Readers may have seen our report on the news coming out of the meeting of the European Council on 29 June. The news was that agreement had been reached on what rather ironically (it turns out) had been called the “last outstanding issue” on the proposed EU patent package - the location of the Central Division of the Unified Patent Court (UPC).

We have previously reported on the concerns of industry, practitioners and judges alike regarding the proposed system, and the reluctance of the institutions of the EU to take these views into account in the long-running negotiations on the substance of the patent package. Rather than repeating those here, the reader is referred to our articles on the matter1.  

One point of contention on the patent package has, however, now taken centre stage in the light of recent developments—the role (or not) of the CJEU in the interpretation of substantive patent law.

29 June 2012: “Agreement” on the Central Division is reached, but at what cost?

As mentioned above, the only sticking point (as far as the public-facing spokespersons of the EU institutions were concerned) on the progress of the patent package was the location of the Central Division of the UPC. The decision is significant because of the likely number of cases that will, one way or another, end up in that division (rather than staying exclusively within the satellite Local or Regional Divisions that are envisaged by the system).

We learned that, at the recent meeting of the European Council (comprising the Heads of State or Government of the EU Member States), a deal was struck whereby the headquarters of the Central Division would be in Paris, but London and Munich would host specialist sub-divisions. We are generalising somewhat, but the London part of the Central Division would deal with disputes concerning life sciences, chemistry, pharmaceuticals, and the like, whereas Munich would deal with disputes in the field of engineering and medical devices.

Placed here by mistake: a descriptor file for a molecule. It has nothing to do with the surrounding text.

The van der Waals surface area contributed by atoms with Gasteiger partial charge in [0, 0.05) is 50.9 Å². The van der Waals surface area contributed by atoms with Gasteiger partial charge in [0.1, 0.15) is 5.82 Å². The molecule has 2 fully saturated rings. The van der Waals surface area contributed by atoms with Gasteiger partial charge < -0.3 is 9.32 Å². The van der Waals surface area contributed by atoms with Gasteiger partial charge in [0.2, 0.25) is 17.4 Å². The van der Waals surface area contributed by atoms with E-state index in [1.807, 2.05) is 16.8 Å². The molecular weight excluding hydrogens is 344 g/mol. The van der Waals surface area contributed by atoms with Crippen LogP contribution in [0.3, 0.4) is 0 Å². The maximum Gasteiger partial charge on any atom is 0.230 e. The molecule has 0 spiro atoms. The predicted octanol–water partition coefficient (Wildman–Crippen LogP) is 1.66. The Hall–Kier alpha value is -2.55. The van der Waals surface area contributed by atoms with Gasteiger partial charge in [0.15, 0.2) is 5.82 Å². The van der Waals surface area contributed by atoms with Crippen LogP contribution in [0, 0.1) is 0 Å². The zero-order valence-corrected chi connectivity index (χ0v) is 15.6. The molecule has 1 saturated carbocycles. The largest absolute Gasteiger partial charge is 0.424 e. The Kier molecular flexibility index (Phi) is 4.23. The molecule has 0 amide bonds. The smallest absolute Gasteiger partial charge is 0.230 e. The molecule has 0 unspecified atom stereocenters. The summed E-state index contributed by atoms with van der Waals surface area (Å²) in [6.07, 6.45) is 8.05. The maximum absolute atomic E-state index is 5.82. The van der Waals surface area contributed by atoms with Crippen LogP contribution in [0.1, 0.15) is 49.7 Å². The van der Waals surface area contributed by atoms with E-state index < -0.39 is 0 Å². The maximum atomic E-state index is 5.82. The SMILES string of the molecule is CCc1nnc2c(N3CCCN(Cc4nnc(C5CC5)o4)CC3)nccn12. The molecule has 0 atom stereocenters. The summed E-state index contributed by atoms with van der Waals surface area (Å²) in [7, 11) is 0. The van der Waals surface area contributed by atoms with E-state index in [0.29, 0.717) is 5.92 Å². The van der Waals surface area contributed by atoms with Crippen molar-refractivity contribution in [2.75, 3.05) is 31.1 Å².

So, all agreed then? Actually, probably not.  

All indications are that this compromise on the Central Division came at a price. A further element of the agreement reached by the European Council is quoted here:

“We suggest that Articles 6 to 8 of the Regulation [on] the creation of unitary patent protection [….] be deleted.”

This is a highly significant development. Articles 6 to 8 of the Regulation concern, infringement of the unitary patent right. As the Regulation is an instrument of EU law, the interpretation of its provisions would come within the jurisdiction of the Court of Justice of EU (CJEU)2.

The fear amongst users of the patent system was, therefore, that substantive issues on patent infringement would potentially become the subject of referrals to the CJEU. This referral process can cause delay and increase the costs of the litigation. Furthermore, serious questions had been raised as to whether the ultimate arbiters of substantive law in a supposedly highly specialist court system should be the non-specialist judges of the CJEU.

There was therefore a sense of relief amongst some commentators when it appeared that the participation of the CJEU in the fundamentals of patent law would be avoided under the deal cut by the European Council.